In the name of radical Islamic-inspired nationalism, Mideast Christians of all denominations, including Catholics, have faced devastating persecution for their religious convictions. From the Gaza Strip and Egypt to Iraq to Turkey, Christians have been murdered, had their churches burned to the ground and their holy books destroyed, and have been demoted to secondclass citizens exposed to libels and exploitation by Muslim neighbors.

Ostensibly with the purpose of addressing these injustices and stemming the tide of a dwindling Christian population in the Mideast, Pope Benedict XVI convened a special Vatican Synod in Rome, composed of about 200 bishops mostly from Muslim countries. Yet these bishops hijacked the synod and issued a statement Saturday that all but ignored the plight of Catholics living in Muslim lands while singling out Israel’s “occupation” for special castigation.

One of the synod’s leaders, Greek Melkite Archbishop Cyril Salim Bustros, even reiterated anti-Semitic theological positions that contradicted official Catholic positions as stated in Nostra Aetate, a groundbreaking interfaith document drafted in October 1965 during the Second Vatican Council that radically revamped the Church’s previous negative views of the Jewish people.

Rabbi David Rosen, the American Jewish Committee’s International Director of Interreligious Affairs, has now called on the Vatican to issue a clear repudiation of Bustros’s “outrageous and regressive comments.” We firmly join him in that call.

IT IS an undeniable fact that the bulk of Christian persecution in the Mideast is perpetrated in the name of radical Islam.

Open Doors, an organization that tracks attacks on Christians, regularly compiles a global “persecution index.” North Korea has topped the list for many years.

However, of the top 10 countries on the list, eight are Islamic and three – Iran, Saudi Arabia and Yemen – are in the Middle East. Egypt and Iraq are also listed in the top 20. The “Palestinian Territories” is ranked 47, cited primarily as a conflict zone and also in part due to the strife suffered by all Gazans, Christians included, as a result of the destruction caused by Operation Cast Lead.

Open Doors takes pains to note, however, that even before the offensive, which was directed at Hamas terrorists, not Christians, “Many [Christian] believers had already left, pressured by the growing influence of radical Islam...”

SO, IF radical Islam is the principal persecutor of Christians in the Mideast, why was Israel singled out? Apparently, by bashing Israel, Arab Catholic bishops as a persecuted minority in the Mideast are attempting to go out of their way to prove their loyalty to their Muslim brethren.

This is a common socio-psychological phenomenon among Jews in response to anti-Semitism. Some British Jews, for instance, have been known to become more British than the Brits. Some of the most adamant communist ideologues in anti-Semitic Bolshevik Russia were Jews.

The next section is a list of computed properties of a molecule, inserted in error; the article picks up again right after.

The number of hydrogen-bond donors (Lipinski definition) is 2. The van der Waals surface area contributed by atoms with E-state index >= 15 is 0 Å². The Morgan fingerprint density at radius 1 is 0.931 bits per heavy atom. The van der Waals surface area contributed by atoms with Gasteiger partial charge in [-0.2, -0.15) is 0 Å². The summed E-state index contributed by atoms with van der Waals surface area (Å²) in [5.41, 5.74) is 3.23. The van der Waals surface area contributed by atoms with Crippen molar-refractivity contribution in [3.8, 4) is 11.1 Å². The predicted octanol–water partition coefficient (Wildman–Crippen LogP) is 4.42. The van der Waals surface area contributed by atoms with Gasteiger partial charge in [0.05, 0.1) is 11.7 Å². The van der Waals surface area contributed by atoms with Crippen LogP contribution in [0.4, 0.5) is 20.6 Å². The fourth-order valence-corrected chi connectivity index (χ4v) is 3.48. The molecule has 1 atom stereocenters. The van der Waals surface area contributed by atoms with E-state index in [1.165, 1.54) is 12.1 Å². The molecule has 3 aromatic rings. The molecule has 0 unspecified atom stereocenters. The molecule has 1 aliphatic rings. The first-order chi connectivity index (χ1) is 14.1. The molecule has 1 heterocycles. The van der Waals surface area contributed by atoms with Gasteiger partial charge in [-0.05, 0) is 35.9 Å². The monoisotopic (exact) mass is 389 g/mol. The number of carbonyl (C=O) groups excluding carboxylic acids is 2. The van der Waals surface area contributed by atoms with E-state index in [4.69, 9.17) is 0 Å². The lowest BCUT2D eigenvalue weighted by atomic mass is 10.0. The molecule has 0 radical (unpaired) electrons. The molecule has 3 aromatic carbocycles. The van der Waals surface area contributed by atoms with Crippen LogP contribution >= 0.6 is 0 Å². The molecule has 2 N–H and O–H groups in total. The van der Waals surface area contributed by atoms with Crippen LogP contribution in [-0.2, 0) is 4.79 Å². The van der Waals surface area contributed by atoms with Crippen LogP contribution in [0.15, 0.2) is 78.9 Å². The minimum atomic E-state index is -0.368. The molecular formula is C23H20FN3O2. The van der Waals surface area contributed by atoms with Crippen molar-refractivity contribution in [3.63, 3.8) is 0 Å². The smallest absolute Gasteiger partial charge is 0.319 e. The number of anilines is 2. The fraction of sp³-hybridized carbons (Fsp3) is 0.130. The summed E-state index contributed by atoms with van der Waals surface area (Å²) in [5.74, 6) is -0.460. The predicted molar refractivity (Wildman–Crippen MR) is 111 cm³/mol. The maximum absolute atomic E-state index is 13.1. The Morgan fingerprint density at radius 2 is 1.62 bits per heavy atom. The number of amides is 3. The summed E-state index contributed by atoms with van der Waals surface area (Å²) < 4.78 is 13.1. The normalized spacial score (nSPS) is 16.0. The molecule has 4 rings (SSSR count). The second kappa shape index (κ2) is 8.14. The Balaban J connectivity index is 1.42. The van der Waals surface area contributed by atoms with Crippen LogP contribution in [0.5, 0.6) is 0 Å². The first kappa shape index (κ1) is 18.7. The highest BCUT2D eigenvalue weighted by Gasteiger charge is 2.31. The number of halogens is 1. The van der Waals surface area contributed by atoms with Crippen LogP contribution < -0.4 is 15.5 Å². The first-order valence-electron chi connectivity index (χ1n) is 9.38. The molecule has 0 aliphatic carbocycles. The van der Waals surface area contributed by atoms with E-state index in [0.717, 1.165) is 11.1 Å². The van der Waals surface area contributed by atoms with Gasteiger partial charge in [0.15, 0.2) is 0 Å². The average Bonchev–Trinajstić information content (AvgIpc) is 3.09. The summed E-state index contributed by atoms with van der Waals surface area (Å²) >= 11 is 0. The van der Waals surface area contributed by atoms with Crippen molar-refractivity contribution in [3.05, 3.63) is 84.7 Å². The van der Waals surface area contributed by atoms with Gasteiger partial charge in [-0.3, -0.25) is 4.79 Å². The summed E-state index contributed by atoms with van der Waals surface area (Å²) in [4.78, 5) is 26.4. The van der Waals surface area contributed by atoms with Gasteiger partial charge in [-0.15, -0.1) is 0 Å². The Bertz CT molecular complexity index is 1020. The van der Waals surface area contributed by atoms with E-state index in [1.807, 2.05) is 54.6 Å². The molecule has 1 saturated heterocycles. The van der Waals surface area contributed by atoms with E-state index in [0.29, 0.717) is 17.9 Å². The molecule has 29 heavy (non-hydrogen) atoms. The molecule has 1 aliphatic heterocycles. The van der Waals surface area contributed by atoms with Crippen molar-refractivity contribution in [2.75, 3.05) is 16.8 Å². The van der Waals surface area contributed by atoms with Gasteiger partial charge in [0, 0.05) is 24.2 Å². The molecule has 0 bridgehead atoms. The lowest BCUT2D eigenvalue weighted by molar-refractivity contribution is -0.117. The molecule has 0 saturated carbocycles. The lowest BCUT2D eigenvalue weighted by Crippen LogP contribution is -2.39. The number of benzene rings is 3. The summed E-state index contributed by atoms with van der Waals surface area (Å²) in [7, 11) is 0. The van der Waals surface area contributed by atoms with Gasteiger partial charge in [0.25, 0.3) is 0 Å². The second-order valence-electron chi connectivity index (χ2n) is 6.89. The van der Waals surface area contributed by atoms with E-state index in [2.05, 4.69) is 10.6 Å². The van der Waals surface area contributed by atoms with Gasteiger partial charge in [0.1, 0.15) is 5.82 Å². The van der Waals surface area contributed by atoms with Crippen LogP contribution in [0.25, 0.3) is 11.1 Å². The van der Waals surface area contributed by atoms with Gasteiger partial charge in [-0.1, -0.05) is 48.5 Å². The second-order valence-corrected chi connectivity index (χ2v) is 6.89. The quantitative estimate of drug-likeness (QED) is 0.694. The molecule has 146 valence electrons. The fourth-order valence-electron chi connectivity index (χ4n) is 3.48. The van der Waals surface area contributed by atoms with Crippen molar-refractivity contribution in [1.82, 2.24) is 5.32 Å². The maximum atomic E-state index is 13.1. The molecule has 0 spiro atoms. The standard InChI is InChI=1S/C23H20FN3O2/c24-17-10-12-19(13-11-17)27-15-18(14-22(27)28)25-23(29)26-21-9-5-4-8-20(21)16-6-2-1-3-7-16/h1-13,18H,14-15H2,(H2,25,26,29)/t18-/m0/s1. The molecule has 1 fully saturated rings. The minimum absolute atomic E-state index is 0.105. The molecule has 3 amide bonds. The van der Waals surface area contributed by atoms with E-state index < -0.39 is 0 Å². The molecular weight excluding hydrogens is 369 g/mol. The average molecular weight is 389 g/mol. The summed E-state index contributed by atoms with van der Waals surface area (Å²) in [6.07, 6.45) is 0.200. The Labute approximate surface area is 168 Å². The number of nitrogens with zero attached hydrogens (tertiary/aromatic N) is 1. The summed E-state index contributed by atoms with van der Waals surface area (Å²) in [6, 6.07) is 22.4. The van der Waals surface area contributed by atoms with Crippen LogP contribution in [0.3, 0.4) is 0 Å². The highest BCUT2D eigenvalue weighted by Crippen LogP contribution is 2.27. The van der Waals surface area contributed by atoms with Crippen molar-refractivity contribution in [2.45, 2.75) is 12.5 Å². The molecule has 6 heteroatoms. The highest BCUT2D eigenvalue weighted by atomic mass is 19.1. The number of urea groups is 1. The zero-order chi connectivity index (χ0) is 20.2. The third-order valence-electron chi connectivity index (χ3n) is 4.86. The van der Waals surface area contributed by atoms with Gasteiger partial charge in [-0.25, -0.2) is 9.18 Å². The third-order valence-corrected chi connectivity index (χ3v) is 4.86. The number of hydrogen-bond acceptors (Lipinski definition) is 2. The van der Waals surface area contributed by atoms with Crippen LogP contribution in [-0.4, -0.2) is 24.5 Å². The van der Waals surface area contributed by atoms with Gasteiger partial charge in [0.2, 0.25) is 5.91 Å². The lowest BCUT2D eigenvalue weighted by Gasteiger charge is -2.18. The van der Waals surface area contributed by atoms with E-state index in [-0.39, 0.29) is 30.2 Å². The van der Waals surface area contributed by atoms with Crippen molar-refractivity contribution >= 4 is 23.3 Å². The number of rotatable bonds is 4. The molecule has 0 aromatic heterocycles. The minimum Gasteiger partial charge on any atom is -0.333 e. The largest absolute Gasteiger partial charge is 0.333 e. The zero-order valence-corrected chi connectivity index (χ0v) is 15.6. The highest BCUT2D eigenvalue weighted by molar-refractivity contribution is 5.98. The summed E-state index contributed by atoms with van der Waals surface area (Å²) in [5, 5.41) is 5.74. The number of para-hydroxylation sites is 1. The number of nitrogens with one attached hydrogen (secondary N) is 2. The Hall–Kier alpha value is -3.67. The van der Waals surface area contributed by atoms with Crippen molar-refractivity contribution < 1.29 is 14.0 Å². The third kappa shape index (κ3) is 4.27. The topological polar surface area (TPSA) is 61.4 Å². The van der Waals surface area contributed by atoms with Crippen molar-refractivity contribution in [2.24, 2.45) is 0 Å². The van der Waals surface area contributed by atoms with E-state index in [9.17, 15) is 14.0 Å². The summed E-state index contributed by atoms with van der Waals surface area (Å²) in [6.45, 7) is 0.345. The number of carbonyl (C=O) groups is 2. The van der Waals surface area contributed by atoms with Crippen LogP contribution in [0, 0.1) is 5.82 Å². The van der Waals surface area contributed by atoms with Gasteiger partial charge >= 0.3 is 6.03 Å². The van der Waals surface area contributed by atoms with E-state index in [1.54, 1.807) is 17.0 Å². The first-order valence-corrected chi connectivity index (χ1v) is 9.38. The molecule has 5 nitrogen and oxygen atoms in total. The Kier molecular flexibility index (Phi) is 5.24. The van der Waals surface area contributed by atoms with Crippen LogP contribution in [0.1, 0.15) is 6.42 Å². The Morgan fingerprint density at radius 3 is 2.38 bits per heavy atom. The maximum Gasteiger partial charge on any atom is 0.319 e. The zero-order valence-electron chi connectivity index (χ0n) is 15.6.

So, too, Arab Christians have attempted to emphasize their ethnic and cultural loyalties above their religious affiliation, not only out of strongly heartfelt emotional ties to the Arab people, but also as a way of neutralizing religious tensions.

When secular Pan-Arabism was still in vogue, this tactic was much easier to pull off. Christians such as Popular Front for the Liberation of Palestine founder George Habash, who was of Greek Orthodox background, could join forces with Muslim terrorists under the banner of Palestinian nationalism.

However, with the rise of Wahhabism, the Muslim Brotherhood, Al-Qaida, radical Shi’ism and other extremist Islamic movements, Arab Christians have had an increasingly harder time integrating into their respective societies. In a push to garner favor among Muslim extremists, the temptation among the bishops to revert to pre- Nostra Aetate anti-Semitic Catholic theology is evidently irresistible.

We can muster some understanding, if not empathy, for Mideast bishops’ disingenuous and ultimately self-defeating behavior, which will only perpetuate the persecution of Christians by kowtowing to Muslim extremism. We cannot, however, excuse the Vatican for allowing itself to be hijacked.

Bishops from this region have distorted both church teachings and the facts to sully Israel, while the Vatican has remained silent, in the process turning a blind eye to Christian suffering.

Pope Benedict XVI still has a chance to distance himself from the synod’s declarations and make it clear that Bustros’s comments deviate from Church teaching. That is the right and necessary thing for the pope to do – not just for Jewish-Catholic relations, but also for the sake of the Middle East’s persecuted Christian minority.

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